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He was desperate, this little boy.
Desperate to impress the evaluators. Desperate to impress the coach (me).
And above all else, desperate to impress his dad.
Hockey tryouts have arrived in British Columbia’s lower mainland, and boy do I have a story for you.
Let’s back up. I was responsible for running a series of skills practices to kick off tryouts so evaluators could easily rank players based on their core skills: skating, stickhandling, passing and shooting.
For most of the players entering atom hockey, this is their first experience with a tryout process, so they’re already nervous. Most parents recognize this, so they give their children some space. They watch from a distance.
Well, this one player, in one of the passing drills, he was having a tough time. Not because he lacked the skill to perform, but because he was tight, nervous, on edge.
And his dad didn’t help matters by sitting directly behind the glass, gesturing emphatically with his arms for his son to … I don’t know, be better?
Young Parents of Young Athletes
Can you guess what happened after this interaction? The next pass the player attempted was even worse than the previous one.
This was a week ago, and I haven’t stopped thinking about it. Don’t parents realize they aren’t helping when they heap added expectations on their children?
What I’ve realized in preparation for this post is that no, they don’t. The younger ones, at least.
They simply don’t get it because they haven’t gone through it yet.
See, I disagree with painting all hockey parents with the crazy brush. I’ve been coaching hockey and teaching hockey skills since the turn of the century (wow, that’s pretty fun to say), so I’ve seen a lot, but the only way I keep the frustration from overwhelming me to the point of quitting is to put myself in the shoes of the parent who’s gesturing, timing shifts and ripping into their children after games.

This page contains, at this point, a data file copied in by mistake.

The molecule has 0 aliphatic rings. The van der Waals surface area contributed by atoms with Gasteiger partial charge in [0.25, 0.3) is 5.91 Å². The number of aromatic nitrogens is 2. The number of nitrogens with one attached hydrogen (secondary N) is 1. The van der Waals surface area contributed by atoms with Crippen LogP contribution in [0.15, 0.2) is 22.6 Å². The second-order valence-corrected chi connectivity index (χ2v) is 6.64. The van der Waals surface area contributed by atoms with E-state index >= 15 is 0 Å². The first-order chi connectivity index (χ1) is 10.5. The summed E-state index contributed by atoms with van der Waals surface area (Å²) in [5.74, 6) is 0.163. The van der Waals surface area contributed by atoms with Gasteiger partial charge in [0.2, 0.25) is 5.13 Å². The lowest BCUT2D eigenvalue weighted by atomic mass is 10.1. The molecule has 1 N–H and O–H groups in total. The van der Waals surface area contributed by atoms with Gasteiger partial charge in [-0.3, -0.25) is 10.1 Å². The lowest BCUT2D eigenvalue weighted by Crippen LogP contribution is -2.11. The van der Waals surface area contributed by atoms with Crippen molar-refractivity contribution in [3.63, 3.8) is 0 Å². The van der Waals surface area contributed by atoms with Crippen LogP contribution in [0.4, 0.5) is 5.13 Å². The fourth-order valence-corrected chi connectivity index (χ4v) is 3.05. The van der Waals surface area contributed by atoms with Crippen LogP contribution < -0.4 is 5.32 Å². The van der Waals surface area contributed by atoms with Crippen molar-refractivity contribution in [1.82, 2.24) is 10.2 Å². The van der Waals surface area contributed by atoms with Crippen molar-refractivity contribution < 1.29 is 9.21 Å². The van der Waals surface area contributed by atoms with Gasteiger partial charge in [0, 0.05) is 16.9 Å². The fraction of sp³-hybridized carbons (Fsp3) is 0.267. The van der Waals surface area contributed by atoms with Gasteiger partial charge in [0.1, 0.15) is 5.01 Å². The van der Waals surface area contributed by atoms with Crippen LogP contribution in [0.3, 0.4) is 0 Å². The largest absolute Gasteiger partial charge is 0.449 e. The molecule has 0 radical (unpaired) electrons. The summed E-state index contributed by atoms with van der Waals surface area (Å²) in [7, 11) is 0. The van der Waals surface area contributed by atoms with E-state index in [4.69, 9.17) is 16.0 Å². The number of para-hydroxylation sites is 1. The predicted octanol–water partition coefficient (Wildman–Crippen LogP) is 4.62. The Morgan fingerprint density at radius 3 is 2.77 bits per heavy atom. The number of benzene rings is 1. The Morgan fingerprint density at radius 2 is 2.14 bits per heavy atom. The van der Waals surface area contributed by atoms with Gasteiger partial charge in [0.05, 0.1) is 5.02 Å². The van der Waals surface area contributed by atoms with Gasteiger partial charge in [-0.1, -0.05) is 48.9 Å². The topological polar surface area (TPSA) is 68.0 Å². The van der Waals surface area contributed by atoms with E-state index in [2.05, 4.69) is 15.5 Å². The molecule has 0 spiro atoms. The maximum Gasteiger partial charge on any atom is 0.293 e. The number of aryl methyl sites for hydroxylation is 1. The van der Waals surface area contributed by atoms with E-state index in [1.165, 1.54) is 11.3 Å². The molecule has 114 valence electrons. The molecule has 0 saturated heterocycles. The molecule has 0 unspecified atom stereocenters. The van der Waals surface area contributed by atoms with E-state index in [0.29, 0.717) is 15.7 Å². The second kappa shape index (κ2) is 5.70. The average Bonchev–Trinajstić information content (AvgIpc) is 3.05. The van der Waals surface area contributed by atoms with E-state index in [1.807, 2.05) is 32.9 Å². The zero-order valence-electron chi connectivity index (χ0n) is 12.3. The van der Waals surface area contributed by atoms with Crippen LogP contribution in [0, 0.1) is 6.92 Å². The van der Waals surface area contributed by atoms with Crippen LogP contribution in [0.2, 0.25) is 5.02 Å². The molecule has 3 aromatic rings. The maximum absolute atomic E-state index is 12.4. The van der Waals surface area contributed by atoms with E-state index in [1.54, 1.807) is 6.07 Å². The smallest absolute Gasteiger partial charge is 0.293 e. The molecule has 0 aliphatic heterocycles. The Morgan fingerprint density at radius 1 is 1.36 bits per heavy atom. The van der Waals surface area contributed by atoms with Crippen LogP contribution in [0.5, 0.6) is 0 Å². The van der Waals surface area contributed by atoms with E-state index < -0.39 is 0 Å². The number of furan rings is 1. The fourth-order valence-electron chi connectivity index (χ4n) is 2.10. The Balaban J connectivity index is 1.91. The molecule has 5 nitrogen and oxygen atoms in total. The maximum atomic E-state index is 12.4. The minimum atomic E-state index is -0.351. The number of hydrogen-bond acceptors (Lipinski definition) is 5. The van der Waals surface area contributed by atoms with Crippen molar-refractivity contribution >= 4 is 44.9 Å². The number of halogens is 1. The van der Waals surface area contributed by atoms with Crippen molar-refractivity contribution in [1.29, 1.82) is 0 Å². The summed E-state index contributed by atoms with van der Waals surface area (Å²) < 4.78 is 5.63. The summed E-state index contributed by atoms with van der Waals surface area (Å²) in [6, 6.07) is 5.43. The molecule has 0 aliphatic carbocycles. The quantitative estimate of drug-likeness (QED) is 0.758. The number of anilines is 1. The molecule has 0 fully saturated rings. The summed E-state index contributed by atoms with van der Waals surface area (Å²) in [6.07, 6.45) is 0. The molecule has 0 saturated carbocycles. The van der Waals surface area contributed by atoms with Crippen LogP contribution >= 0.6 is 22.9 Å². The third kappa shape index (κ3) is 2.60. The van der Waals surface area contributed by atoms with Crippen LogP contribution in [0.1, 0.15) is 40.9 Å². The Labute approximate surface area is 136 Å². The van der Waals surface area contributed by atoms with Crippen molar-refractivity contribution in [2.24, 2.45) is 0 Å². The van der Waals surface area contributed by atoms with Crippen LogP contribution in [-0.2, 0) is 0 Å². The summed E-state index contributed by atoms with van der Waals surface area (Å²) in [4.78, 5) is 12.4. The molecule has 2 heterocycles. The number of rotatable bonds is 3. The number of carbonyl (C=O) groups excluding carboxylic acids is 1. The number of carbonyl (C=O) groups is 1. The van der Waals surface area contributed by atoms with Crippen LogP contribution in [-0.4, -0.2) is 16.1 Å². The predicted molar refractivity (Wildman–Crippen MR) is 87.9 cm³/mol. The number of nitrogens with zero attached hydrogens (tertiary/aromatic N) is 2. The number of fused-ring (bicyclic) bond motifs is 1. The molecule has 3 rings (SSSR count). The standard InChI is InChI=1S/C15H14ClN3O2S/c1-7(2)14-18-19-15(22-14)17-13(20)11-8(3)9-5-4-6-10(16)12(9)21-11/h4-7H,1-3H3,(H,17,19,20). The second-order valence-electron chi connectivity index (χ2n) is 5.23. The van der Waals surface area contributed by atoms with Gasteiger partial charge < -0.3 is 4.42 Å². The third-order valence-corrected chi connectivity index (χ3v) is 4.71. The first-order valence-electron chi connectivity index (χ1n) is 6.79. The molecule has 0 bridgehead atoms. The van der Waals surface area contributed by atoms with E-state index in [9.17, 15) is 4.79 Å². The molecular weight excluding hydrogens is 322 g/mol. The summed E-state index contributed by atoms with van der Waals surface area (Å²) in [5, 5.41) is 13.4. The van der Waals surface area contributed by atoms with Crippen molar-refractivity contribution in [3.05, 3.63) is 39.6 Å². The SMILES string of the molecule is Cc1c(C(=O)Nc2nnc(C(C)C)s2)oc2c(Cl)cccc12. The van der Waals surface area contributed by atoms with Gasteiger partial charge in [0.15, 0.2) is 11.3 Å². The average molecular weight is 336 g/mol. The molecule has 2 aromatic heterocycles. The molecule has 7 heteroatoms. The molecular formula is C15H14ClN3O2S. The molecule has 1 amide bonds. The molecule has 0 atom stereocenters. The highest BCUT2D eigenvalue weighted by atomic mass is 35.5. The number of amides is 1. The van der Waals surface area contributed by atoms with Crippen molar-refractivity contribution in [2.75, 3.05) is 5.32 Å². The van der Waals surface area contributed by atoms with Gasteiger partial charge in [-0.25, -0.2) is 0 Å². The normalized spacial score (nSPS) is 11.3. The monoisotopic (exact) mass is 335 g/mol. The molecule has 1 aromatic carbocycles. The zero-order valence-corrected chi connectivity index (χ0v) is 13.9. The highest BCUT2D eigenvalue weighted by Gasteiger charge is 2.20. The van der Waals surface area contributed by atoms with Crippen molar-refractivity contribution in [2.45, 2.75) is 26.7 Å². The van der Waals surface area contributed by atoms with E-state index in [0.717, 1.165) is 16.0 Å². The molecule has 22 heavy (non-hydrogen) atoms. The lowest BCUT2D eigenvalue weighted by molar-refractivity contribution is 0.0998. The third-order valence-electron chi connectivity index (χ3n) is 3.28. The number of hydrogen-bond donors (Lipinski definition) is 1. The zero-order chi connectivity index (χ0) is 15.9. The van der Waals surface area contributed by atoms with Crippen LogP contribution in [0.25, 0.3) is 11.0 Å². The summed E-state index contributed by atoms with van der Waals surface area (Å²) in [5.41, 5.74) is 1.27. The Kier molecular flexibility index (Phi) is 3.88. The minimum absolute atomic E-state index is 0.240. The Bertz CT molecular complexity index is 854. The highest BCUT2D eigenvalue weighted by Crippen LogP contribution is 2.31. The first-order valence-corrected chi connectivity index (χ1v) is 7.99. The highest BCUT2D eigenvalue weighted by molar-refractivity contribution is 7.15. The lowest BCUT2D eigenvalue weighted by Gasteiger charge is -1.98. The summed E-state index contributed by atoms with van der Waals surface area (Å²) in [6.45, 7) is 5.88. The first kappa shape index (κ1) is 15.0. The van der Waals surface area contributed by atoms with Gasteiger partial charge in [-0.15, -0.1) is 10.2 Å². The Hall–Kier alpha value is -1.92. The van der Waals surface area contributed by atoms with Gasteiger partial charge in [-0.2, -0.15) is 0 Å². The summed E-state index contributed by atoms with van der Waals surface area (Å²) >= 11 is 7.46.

We all know them, right? Well, here’s the truth:
You’re one of them.
Parents are ruining youth sports like hockey because they don’t know any better. They want their children to succeed so badly that early on in their hockey journey they forget what success means.
Making the top team every year? Is this what success is?
Does this mean every player outside of the 15 who qualify for Atom A1 or Bantam A1 is a failure?
It sounds ludicrous to say out loud, but that’s where this perspective is rooted. It’s the same perspective that causes parents to regurgitate comments like “don’t be afraid to yell at my kid,” or “make my kid work harder.”
Why? So he or she learns that external motivation is the only trigger for effort and/or performance?
No thanks. These parents are ruining youth sports because the only way to know what success looks like is to live through the complete minor hockey cycle. By the time they relax and acquire more knowledge about the game, their kids are 18 and finished.
In the past few seasons, I’ve coached atom hockey (9 and 10 year olds) and major midget hockey (15, 16 and 17 year olds).
Parents often warn me about other parents who join our major midget team.
“Oh, you have player X? Watch out for his dad.”
And so we do, we prepare ourselves for complaints. But you know what? It never happens. Not once has a parent who we’ve been warned about proved to be an issue.
Why? Because they’ve grown out of that mentality.
Oh, and also because we stop listening to the negativity.
Teaching Parents at the Youngest Levels of Sport
Parents deserve a positive experience as their children embark upon their hockey journey too. Not only because they pay with their money, their time and their emotional investment, but also because youth sports should serve to improve the character and life skills of the people in the crowd as well as those on the ice.
I often tell parents to cheer like they’re grandparents. Grandma and Grandpa have nothing but praise for their grandchildren, no matter how much ice time they got. The player could have scored a goal on their own net and they’d still be the hero. (I’ve witnessed this amazing interaction firsthand, true story.)
Cheering like a grandparent in the early years can help new parents find that all-important perspective, that veteran savvy our culture values so highly.
Because the only person a 9-year-old boy should be desperate to please is himself.
Kelvin Cech is a freelance writer and hockey coach with the Vancouver North West Giants of the BC Major Midget League and a skills instructor at the North Shore Winter Club. Follow the fun! @functionwriting